Operations Quality Manager - Smiths Medical

Claire Abrahams

Claire Abrahams

Claire Abrahams

Behind every great product is an even greater Quality Engineer

All engineering production processes and systems need to have someone who is responsible for ensuring that the products that result are of a consistent and high quality. That person is Claire Abrahams.

Quality Control

When most people think about quality assurance and controls, they imagine the process of testing products prior to delivery to the customer. In manufacturing, it involves much more. The core function of a quality engineer is to evaluate the many processes which lead to an end product and to recommend modifications. They help formulate quality assurance policies and procedures and conduct training on key concepts and tools. It also involves a lot of relationship building and good communication skills.

“People don’t necessarily associate engineering with needing to have good people skills but it’s such an important part of my job. Internally, I work with multiple teams including R&D, production, goods in and engineering and I speak to suppliers every day. It’s so important that information is shared clearly and efficiently. Sometimes I require the designers to go back and redesign elements of a product and these difficult discussions often require diplomacy! Soft skills are definitely necessary for success.” Says Claire.

For the love of science

Claire is an Operations Quality Manager at Smiths Medical with over 15 years’ experience in the field. She is a qualified auditor, holds a Diploma in Quality and is a member of the Chartered Quality Institute. She decided on a career in engineering early on in life, following in her father’s footsteps and studied Combined Science at university. After she finished her studies Claire decided to enter into the world of medicine, working for many years in laboratories studying everything from hematology to immunosuppressants and gene technologies. It wasn’t until she joined a company specialising in genetic targeted medicines that she discovered her passion for process improvement and quality assurance.

“I’ve always enjoyed science from a young age, I liked the way you could apply it to the real world to help improve people’s lives. I think this is what drew me to the medical industry in particular. While I was working as a research chemist for a company developing DNA microarray technology (whose owner was a Laska prize winner) they were looking to become more commercialized and needed someone to oversee their processes so I completed my quality and audit qualifications and set up a quality system for them. This is where my passion for process improvement and quality assurance really began.”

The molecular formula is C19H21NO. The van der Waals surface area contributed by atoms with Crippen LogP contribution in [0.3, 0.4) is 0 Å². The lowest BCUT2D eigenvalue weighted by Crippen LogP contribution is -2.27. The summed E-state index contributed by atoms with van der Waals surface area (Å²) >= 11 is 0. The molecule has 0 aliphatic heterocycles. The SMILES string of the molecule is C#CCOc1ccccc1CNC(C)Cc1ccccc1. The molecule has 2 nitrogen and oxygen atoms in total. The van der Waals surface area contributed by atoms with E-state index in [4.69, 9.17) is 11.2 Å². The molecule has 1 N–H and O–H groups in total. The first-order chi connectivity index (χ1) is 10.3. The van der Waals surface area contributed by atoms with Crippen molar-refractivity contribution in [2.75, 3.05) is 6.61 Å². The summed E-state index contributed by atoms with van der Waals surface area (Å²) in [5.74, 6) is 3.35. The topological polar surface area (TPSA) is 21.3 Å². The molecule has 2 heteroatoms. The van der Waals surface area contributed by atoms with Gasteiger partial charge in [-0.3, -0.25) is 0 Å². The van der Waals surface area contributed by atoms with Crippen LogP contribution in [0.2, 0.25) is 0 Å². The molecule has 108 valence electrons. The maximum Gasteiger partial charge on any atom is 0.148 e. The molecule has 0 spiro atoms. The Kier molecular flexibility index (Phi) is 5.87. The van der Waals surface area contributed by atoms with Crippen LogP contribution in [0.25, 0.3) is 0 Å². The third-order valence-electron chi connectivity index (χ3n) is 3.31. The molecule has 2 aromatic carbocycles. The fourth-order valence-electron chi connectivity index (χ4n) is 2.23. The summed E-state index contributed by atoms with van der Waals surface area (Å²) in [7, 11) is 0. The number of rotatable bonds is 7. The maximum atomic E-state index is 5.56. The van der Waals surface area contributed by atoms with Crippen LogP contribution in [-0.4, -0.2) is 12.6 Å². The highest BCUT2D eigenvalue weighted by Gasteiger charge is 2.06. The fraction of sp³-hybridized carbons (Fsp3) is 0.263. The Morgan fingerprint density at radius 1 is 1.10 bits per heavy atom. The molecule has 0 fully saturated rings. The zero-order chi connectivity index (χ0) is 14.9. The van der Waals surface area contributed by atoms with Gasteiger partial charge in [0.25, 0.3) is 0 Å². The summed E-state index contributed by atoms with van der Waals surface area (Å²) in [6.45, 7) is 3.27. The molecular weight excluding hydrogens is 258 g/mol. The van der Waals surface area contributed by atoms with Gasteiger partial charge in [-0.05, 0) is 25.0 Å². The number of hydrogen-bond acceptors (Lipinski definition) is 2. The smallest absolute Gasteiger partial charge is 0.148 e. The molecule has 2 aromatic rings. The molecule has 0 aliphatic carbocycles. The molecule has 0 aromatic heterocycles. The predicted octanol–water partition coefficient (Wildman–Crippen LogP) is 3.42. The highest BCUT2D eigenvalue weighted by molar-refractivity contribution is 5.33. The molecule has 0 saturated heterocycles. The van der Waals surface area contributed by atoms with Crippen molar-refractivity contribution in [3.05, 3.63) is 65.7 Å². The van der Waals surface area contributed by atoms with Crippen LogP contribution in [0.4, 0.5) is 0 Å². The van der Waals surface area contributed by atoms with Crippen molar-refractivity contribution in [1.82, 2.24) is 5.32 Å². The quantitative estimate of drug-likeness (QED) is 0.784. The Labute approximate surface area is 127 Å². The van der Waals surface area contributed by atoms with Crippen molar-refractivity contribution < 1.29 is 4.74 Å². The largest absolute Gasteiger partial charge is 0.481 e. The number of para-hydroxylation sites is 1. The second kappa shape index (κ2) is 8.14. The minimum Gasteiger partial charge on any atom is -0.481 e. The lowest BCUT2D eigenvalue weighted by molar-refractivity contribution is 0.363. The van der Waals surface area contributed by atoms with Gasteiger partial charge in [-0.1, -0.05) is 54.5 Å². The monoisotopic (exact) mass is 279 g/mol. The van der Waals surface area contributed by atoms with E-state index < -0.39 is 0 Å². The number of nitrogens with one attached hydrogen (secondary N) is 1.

Person at work

“As technologies evolve, so do the ways engineers need to test them, which makes Quality Engineering a dynamic career path that requires a mix of technical capabilities, curiosity, and the desire to work collaboratively.”

Stepping up to support the national need

At the Smiths Medical site in Luton, Claire oversees all the quality control processes and procedures, including for the paraPACTM plus ventilator as part of the VentiltorChallengeUK Consortium working with companies such as GKN and Rolls Royce. This device has been used to help save lives by ambulances and hospitals in the UK National Health Service (NHS) and overseas for more than a decade and has been integral to the UK Government’s effort to combat COVID-19. Quality control and assurance has been paramount throughout the manufacturing process and Claire has played a key role in enabling the site to increase production from 20-30 life saving ventilators a week to hundreds.

 “I love being the bridge between the development team and the rest of the world. I get to understand the whole process from start to finish. Products and technology are constantly changing and so are customer expectations. In essence, we as engineers are never finished, we always have things to improve! Having the possibility to improve products that contribute to the well-being of another human, is a privilege and is what makes me proud to be an engineer.”